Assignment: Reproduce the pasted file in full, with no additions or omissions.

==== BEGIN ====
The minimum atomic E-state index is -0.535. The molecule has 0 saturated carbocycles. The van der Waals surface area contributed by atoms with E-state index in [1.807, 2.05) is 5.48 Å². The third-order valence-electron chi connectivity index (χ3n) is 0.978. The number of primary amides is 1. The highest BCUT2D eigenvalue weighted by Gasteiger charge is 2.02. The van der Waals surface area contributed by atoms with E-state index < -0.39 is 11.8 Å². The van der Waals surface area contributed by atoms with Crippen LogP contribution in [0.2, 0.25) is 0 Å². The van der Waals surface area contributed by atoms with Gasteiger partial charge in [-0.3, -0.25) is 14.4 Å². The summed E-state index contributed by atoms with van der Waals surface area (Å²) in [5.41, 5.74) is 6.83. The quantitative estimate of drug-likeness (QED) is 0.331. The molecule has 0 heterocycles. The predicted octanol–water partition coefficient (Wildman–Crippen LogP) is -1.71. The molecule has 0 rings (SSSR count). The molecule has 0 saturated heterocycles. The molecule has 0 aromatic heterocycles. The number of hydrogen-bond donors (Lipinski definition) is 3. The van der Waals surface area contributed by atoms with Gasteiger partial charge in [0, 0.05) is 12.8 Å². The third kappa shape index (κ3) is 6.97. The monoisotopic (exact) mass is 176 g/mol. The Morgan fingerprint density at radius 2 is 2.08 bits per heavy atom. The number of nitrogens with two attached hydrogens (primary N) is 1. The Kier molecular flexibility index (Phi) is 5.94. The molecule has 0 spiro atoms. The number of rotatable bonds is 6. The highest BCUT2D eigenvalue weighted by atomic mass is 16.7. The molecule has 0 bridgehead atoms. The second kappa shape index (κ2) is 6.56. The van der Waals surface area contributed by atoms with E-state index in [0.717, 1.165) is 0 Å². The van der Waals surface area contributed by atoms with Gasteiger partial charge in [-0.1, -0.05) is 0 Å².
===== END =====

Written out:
The minimum atomic E-state index is -0.535. The molecule has 0 saturated carbocycles. The van der Waals surface area contributed by atoms with E-state index in [1.807, 2.05) is 5.48 Å². The third-order valence-electron chi connectivity index (χ3n) is 0.978. The number of primary amides is 1. The highest BCUT2D eigenvalue weighted by Gasteiger charge is 2.02. The van der Waals surface area contributed by atoms with E-state index < -0.39 is 11.8 Å². The van der Waals surface area contributed by atoms with Crippen LogP contribution in [0.2, 0.25) is 0 Å². The van der Waals surface area contributed by atoms with Gasteiger partial charge in [-0.3, -0.25) is 14.4 Å². The summed E-state index contributed by atoms with van der Waals surface area (Å²) in [5.41, 5.74) is 6.83. The quantitative estimate of drug-likeness (QED) is 0.331. The molecule has 0 heterocycles. The predicted octanol–water partition coefficient (Wildman–Crippen LogP) is -1.71. The molecule has 0 rings (SSSR count). The molecule has 0 saturated heterocycles. The molecule has 0 aromatic heterocycles. The number of hydrogen-bond donors (Lipinski definition) is 3. The van der Waals surface area contributed by atoms with Gasteiger partial charge in [0, 0.05) is 12.8 Å². The third kappa shape index (κ3) is 6.97. The monoisotopic (exact) mass is 176 g/mol. The Morgan fingerprint density at radius 2 is 2.08 bits per heavy atom. The number of nitrogens with two attached hydrogens (primary N) is 1. The Kier molecular flexibility index (Phi) is 5.94. The molecule has 0 spiro atoms. The number of rotatable bonds is 6. The highest BCUT2D eigenvalue weighted by atomic mass is 16.7. The molecule has 0 bridgehead atoms. The second kappa shape index (κ2) is 6.56. The van der Waals surface area contributed by atoms with E-state index in [0.717, 1.165) is 0 Å². The van der Waals surface area contributed by atoms with Gasteiger partial charge in [-0.1, -0.05) is 0 Å².